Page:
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A patch panel or not

blackcabmal

Standard Member
Hello everyone
I have a dozen cat5e cables coming out from a brushplate and was wondering if i would be better off connecting first to patch panel and the flyleads to switch or going straight to switch,my hunch is it would be a neater job using a patch panel.Having never even seen a PP in the flesh so to speak,are they easy to punch down and is it the same method as i have done to my wall modules,some advice would be greatly appreciated.
Thanks
Murray
 

Andy8421

Active Member
On the plus side, patch panels give you the chance to make a very neat installation and give you complete wiring flexibility. Patch panels have punch down IDC connectors, in a similar manner to your wall modules.

On the minus side they add additional points of failure and additional electrical losses. I have seen (but not used) 'HDMI over cat 5' products that say they will only work with point to point wiring, and not through patch panels.

If you haven't already, make sure you fit the sockets correctly. There are 'how to' instructions on all over the web. In particular, don't untwist the individual pairs until the very last moment before the wire enters the IDC.

My view is that patch panels are the way to go for anything but a very small installation
.
 

AV COM

Well-known Member
AVForums Sponsor
It will most likely be the same method as you used for your wall modules if you used a punch down tool for those (some wall sockets are "tool-less" in that they only require a pair of snips, no special tools). This video gives you a rough idea of what it's like.
 

Joe Fernand

Distinguished Member
AVForums Sponsor
If you using the CAT5 to carry HDMI signals then the best advice is where possible to avoid patch panels – if the cables are for your IP network us the patch panel.

Joe
 

avlava

Active Member
Is that really the case not to do HDMI over Cat6 via a patch panel????

That will scupper me a bit.

I'm just running all my cat6 cables to destinations and back to a central point.
The idea was to have everything going to a patch panel, then for IP traffic link from patch panel to switch port, but for HDMI distribution, come out of the HDMI IP matrix and go to the associated 'room' port on the patch panel. (x2 obviously).

:facepalm:
 

Joe Fernand

Distinguished Member
AVForums Sponsor
HDMI over Twisted pair and HDMI over IP are two different technologies.

With HDMI over Twisted pair its best to have the Transmitter RJ45 directly connected to the Receiver RJ45’s with no breaks in-between.

It is possible to run an HDMI over Twisted pair Matrix via a Patch panel, wall plate, jumper etc. – though these are all potentially failure points in your system and best avoided.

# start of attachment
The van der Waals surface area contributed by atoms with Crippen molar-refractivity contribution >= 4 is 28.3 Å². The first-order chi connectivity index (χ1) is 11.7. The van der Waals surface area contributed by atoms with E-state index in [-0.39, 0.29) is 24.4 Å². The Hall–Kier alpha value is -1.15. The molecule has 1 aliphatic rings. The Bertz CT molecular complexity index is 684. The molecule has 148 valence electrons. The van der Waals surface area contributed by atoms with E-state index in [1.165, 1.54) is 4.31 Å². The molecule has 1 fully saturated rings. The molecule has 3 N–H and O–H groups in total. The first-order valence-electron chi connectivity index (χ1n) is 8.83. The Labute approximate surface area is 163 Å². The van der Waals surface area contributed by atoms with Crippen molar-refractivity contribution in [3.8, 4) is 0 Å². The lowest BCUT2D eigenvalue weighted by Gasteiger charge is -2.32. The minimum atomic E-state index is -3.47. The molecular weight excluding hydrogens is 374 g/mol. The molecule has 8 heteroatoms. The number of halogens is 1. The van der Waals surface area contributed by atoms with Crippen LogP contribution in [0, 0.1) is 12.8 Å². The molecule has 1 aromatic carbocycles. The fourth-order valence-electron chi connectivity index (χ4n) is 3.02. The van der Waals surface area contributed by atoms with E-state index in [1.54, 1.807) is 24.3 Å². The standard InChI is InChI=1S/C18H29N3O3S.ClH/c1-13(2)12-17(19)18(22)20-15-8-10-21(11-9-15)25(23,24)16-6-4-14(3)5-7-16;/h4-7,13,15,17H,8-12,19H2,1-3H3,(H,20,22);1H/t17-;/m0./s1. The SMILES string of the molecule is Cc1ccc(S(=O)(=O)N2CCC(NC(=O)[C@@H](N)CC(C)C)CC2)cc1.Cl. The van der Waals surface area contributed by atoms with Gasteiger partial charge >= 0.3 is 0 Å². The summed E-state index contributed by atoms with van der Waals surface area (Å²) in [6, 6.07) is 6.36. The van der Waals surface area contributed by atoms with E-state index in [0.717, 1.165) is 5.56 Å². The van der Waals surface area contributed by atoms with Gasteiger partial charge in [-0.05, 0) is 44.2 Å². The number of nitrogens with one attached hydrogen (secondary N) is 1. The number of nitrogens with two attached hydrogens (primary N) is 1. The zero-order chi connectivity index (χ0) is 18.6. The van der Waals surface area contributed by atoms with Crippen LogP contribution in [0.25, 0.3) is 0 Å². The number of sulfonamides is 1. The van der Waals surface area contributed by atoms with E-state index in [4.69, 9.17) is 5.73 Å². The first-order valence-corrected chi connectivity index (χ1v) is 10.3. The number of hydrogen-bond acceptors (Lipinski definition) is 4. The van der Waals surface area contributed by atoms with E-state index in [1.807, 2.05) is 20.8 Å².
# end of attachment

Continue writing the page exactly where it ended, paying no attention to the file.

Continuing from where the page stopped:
Joe
 

Member 319784

Well-known Member
Hi there,

I agree and we would recommend the same things.

You'll lose roughly 10% of the transmission distance available for each additional connection you put in the way of the HDMI transmission. This includes wall sockets and patch panels.

Best practice is to terminate the cables at both ends straight to plugs and put them straight in the HDMI device (matrix etc). If you are intent on keeping the patch bay, you can try using solid core patch leads.

Most ordinary network patch cords are stranded cores. Multiple strands of copper to make up each wire. This gives the cables the flexibility required for IT cabinets. However, it can cause problems for HDMI transmission. A solid core patch lead can be made up from network cable off a reel (as it's solid that is fitted into walls).

HDMI over IP is indeed a separate technology. Our 2nd generation HDMI over IP units are available through our trade arm, Connectivity UK - Just Add Power HDMI over IP - UK Exclusive Distributor if you are a trade customer.

Many Thanks,

Jamie

HDCable Customer Services
 

avlava

Active Member
Thanks for the info.
I'm using solid core for the main runs and indeed will run solid core if intend to use the patch panel.

The reason i wanted to use the patch panel is to have the option of just routing that particular port to be an ethernet port instead of direct HDMI port if needs be.

As regards the TV end in the various rooms, i was planning on terminating at a wall socket as dont think it looks great just having some cables sticking out of the wall.

So perhaps 20% loss of distance from 40metres i may be able to cope with as i think my main lounge run where quality will matter will be around 20 metres.

Cheers
 

Joe Fernand

Distinguished Member
AVForums Sponsor
And Plan B if you end up with no image, sparkles, colour casts or intermittent drop out is ?

I'm sure a 'clean' install is nice - though not half as nice as a working install!

Direct connection is the way to go with HDMI over Twisted pair.

Joe
 

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